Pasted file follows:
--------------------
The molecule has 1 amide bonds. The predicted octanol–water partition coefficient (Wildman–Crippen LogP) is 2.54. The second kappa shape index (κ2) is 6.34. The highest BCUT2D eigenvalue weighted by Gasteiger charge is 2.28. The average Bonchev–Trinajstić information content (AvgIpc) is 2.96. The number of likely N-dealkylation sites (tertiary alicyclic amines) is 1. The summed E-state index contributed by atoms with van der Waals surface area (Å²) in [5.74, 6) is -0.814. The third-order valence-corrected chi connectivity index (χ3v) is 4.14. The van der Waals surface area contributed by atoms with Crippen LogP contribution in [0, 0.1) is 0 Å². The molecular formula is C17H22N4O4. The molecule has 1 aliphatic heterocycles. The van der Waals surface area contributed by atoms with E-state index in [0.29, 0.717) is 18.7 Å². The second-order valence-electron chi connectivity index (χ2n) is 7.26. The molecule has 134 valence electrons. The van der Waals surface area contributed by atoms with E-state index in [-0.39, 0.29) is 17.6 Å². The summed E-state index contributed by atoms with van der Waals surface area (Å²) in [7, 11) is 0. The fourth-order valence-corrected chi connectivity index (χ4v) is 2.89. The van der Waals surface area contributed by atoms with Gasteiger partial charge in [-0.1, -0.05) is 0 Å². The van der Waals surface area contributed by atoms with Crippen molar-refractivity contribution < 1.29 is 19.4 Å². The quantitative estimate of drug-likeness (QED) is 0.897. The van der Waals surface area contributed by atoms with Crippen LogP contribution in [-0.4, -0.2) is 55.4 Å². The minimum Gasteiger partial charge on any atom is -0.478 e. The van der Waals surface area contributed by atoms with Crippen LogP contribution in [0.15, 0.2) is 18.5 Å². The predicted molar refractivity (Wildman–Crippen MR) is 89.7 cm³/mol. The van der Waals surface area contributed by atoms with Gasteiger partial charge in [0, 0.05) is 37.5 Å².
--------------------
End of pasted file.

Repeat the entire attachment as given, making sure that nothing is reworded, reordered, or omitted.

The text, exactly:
The molecule has 1 amide bonds. The predicted octanol–water partition coefficient (Wildman–Crippen LogP) is 2.54. The second kappa shape index (κ2) is 6.34. The highest BCUT2D eigenvalue weighted by Gasteiger charge is 2.28. The average Bonchev–Trinajstić information content (AvgIpc) is 2.96. The number of likely N-dealkylation sites (tertiary alicyclic amines) is 1. The summed E-state index contributed by atoms with van der Waals surface area (Å²) in [5.74, 6) is -0.814. The third-order valence-corrected chi connectivity index (χ3v) is 4.14. The van der Waals surface area contributed by atoms with Crippen LogP contribution in [0, 0.1) is 0 Å². The molecular formula is C17H22N4O4. The molecule has 1 aliphatic heterocycles. The van der Waals surface area contributed by atoms with E-state index in [0.29, 0.717) is 18.7 Å². The second-order valence-electron chi connectivity index (χ2n) is 7.26. The molecule has 134 valence electrons. The van der Waals surface area contributed by atoms with E-state index in [-0.39, 0.29) is 17.6 Å². The summed E-state index contributed by atoms with van der Waals surface area (Å²) in [7, 11) is 0. The fourth-order valence-corrected chi connectivity index (χ4v) is 2.89. The van der Waals surface area contributed by atoms with Gasteiger partial charge in [-0.1, -0.05) is 0 Å². The van der Waals surface area contributed by atoms with Crippen molar-refractivity contribution < 1.29 is 19.4 Å². The quantitative estimate of drug-likeness (QED) is 0.897. The van der Waals surface area contributed by atoms with Crippen LogP contribution in [-0.4, -0.2) is 55.4 Å². The minimum Gasteiger partial charge on any atom is -0.478 e. The van der Waals surface area contributed by atoms with Crippen LogP contribution in [0.15, 0.2) is 18.5 Å². The predicted molar refractivity (Wildman–Crippen MR) is 89.7 cm³/mol. The van der Waals surface area contributed by atoms with Gasteiger partial charge in [0, 0.05) is 37.5 Å².